Firefighting at Sea: Towards Safer Ships – A Holistic Approach

John Gow

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Jan 7, 2022

Fire is a significant threat to many different types of ships. But since the Maersk Honam fire in 2018, there has been a renewed focus on container ship safety. Larger vessels, increased cargo carrying capacity combined with smaller crew size, there is no doubt that there is a potential for more fire-related shipping disasters to occur.

Industry leaders are now actively considering the lessons learned from past shipping disasters as well as measures that could be put in place to reduce fire risk or explosion at sea. It is clear that no single solution will solve this problem and a holistic approach must be adopted. But the concept of a safe ship with respect to the fire peril is not beyond reach.

The Safe Ship Concept

The key element of any safe ship concept should, among other things, consider the existing regulatory framework. The International Convention for the Safety of Life at Sea (SOLAS) is the most significant of all the international conventions dealing with maritime safety. The SOLAS Convention protects maritime workers and ship passengers by providing regulations and standards for the construction, equipment and operation of passenger and cargo ships.

Fire protection, detection and extinction regulations for ships are specifically set out in Chapter II-2 of the SOLAS Convention (Part A, Regulation 2). Several nations and maritime industry organizations have argued, though, that amendments are needed to improve the SOLAS fire detection provision and consider better fire control methods for below and above deck cargo. The challenge now facing the industry is the development of new detection and protection measures that are suitable for the challenges ahead.

Fire Protection Challenges and Solutions for Container Ships

While the industry currently recognises the difficulties associated with fire detection on container ships, the operating principals of below deck cargo hold detection systems are reliant on the same design principles as those produced in 1918. Fire detection in above deck cargo is even more challenging, since it depends on how quickly the fire is discovered by the crew.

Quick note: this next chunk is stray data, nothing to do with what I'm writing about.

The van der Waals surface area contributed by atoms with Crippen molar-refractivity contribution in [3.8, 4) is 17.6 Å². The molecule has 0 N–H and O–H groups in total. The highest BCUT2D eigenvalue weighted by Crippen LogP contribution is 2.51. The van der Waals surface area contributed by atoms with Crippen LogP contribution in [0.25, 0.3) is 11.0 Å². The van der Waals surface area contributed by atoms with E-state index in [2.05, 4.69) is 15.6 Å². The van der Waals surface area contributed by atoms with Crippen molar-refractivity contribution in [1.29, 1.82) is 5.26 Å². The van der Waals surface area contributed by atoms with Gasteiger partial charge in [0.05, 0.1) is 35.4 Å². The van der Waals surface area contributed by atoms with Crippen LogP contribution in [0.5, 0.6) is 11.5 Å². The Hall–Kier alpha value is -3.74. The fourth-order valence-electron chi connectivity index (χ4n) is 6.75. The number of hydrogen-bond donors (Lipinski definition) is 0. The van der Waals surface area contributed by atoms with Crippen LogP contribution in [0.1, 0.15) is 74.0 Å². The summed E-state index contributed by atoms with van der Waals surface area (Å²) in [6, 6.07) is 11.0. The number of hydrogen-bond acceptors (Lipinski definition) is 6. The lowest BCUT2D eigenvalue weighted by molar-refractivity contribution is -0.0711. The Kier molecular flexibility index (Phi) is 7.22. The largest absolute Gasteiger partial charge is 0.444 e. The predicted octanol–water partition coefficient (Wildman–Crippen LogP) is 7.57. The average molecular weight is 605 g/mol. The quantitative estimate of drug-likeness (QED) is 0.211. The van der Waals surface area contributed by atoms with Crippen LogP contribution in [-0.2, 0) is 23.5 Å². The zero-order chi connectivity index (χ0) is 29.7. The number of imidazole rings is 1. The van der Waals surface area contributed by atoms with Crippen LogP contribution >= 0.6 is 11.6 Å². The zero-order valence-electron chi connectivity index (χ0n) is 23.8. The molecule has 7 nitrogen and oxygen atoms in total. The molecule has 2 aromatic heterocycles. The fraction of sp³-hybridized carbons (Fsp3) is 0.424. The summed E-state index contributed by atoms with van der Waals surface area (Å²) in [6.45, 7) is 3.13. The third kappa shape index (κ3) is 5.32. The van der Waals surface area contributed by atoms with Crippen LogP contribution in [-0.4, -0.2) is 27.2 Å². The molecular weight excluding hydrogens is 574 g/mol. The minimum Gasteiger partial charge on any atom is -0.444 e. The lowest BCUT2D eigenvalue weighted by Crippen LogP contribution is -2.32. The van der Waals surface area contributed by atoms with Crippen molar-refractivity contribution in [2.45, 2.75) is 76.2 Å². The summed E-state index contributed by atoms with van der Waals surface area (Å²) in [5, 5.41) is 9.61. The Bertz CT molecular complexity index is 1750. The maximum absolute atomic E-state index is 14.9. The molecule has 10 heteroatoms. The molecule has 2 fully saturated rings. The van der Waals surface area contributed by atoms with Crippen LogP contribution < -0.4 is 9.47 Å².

Ship design is one factor that can impact a crew’s response to a fire outbreak. Fire control is reliant on the crew’s ability to limit the availability of oxygen or cool the fire through application of water. These tasks are labour intensive and can be even more physically demanding in emergency situations. Because larger ships require more time to muster and deploy firefighting teams, the industry must look to automation to relieve these burdens and improve response time.

Command structure and training of on-board firefighters are also critical components of fire safety on ships. The success of any operation is dependent on the maintenance of a unified command, the absence of which will result in delays in decision making and loss of strategic oversight. Equally, a realistic training program at sea must be considered. Emerging risks from new fuel types such as ammonia, hydrogen, electricity will all have an impact on training, equipment, and resources.

Other fire safety measures that may provide additional protection include on-deck firefighting monitors and external drenchers which can be situated around the structure to help protect the command centre.

What’s Next?

There is no single solution to the problem of fire at sea, and any future works must consider regulatory framework, ship design, fire detection and protection, and crew competency. Information gleaned from investigations of both large and small fire incidents can provide the industry with a greater understanding of fire prevention as well as how to provide a more effective response when the unthinkable does happen.

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About the author

John Gow
John is a highly experienced Fire Investigator who has provided expert testimony in fatal accident inquiry, criminal and civil court